WHATELY — About two dozen volunteers worked like a well-oiled machine at Whately Congregational Church on Monday, piecing together 300 chicken barbecue meals to be picked up by those who bought tickets to benefit the church’s operations.
The 28th annual Labor Day chicken barbecue served as an important fundraiser, with the proceeds likely going to the church’s general treasury. People parked their vehicles near the church and checked in with two women before moseying into the basement to get their food to take home.
“We have a reputation for having some of the best chicken around,” said the Rev. Cynthia Crosson-Harrington, the church’s pastor, during a lull in activity.
Operating like a buffet assembly line, some volunteers repeatedly collected onto each plate a piece of chicken, fresh corn and a baked potato and roll and placed it in front of another volunteer who wrapped it in aluminum foil and handed it off to be wrapped in a grocery bag with a brownie. Some people ordered as many as 18 meals to bring home, according to Nancy Wilson, who co-chairs the church’s stewardship committee with Betty Lou Guilford and Adelia Bardwell.
Wilson said this was the first year the chicken was prepared at the Whately Fire Department and transported a mile to the church. She said the cooks always have to place a large tarp over the barbecue pit near the church when it rains, whereas chicken can be cooked under the fire station’s roof. Everything except the chicken was prepared in the church’s kitchen.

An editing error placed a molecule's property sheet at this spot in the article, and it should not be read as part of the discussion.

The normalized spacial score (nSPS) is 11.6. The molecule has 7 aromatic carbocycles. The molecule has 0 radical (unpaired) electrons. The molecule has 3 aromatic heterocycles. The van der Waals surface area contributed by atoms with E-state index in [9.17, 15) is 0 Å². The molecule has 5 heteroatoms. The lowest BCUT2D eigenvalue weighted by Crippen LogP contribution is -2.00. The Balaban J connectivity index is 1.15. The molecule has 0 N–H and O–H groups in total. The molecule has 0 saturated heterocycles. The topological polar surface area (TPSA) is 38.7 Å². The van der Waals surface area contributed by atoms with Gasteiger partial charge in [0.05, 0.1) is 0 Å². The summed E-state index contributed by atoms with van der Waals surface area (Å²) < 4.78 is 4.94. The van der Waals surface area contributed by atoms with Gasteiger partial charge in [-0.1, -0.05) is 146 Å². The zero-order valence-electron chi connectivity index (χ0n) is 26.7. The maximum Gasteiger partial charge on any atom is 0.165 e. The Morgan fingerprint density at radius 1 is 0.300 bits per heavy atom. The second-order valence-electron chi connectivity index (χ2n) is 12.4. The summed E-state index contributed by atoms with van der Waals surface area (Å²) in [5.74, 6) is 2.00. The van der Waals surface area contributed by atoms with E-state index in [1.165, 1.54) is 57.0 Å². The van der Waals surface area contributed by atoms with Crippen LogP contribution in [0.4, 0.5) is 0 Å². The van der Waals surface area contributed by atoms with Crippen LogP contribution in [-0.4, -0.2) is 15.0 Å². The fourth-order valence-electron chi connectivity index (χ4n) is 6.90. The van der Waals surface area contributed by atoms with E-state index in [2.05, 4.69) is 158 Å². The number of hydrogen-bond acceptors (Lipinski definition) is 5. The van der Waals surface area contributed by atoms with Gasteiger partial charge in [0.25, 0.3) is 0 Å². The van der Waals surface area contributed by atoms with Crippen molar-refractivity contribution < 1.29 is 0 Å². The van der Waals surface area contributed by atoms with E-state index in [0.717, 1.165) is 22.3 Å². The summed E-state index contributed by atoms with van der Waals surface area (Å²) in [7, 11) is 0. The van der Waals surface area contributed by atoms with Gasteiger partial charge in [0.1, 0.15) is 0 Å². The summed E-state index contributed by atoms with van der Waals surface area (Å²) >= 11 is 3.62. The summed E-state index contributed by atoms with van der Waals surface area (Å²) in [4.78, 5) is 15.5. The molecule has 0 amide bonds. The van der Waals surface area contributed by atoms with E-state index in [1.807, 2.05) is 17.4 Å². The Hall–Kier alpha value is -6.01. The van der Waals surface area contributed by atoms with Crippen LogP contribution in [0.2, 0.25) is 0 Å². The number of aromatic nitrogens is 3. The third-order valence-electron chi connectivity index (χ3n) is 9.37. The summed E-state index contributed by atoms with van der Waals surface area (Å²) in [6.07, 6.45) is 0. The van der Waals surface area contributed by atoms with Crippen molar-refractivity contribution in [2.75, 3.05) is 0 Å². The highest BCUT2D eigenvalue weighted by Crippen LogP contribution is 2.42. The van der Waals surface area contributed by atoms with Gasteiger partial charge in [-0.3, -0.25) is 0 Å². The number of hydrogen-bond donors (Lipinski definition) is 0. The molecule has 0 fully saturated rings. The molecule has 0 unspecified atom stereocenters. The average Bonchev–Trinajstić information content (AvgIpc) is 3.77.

“I think it’s going very well. (It’s) a little warm in the kitchen — (the) smoke detector went off a couple of times,” Wilson said with a laugh. “You know, because it gets so warm in the kitchen. We all work well together. We’ve been working this for many years as a team. So we all have our jobs, and everybody pitches in to make it a success for us.”
Wilson said 300 tickets is not the record, but the church likes to keep the number around that mark for efficiency’s sake. Tickets were $15 for adult meals and $7 for children’s portions, and had to be purchased by cash or check only.
“What we did is we purchased 150 whole chickens from Food City — they’re wonderful to work with,” Nelson said. “And they process it for us. They split them in half, and they’re huge. It’s a great barbecue. We have a reputation for our excellent barbecue.”
Meanwhile, after a brief pause due to the COVID-19 pandemic, the Shelburne Falls Eagles annual Chicken BBQ returned on Saturday, continuing a more than 50-year tradition for the club.
“It’s just an annual event we do to help raise money for the club,” said John Riley, a trustee of the fraternal organization. “It’s a good event to bring the community together.”
Guests were served chicken, corn on the cob, baked potato and coleslaw. About 100 meals were pre-ordered, according to trustee Doug Pratt.
“If we sell out this year, we’ll know to make more next year,” Riley said.
As of about 1 pm, an hour after the event kicked off, all walk-in meals were sold out, according to a post on the organization’s Facebook page.
The event included a raffle, which Riley noted was partially to raise money for the organization’s new dishwasher. The bar downstairs, typically open only to members, was also open to the public on Saturday.
More information on the Fraternal Order of Eagles, which meets twice monthly at the club at 52 State St., can be found online at foe.com. Applications for membership can be picked up at the club.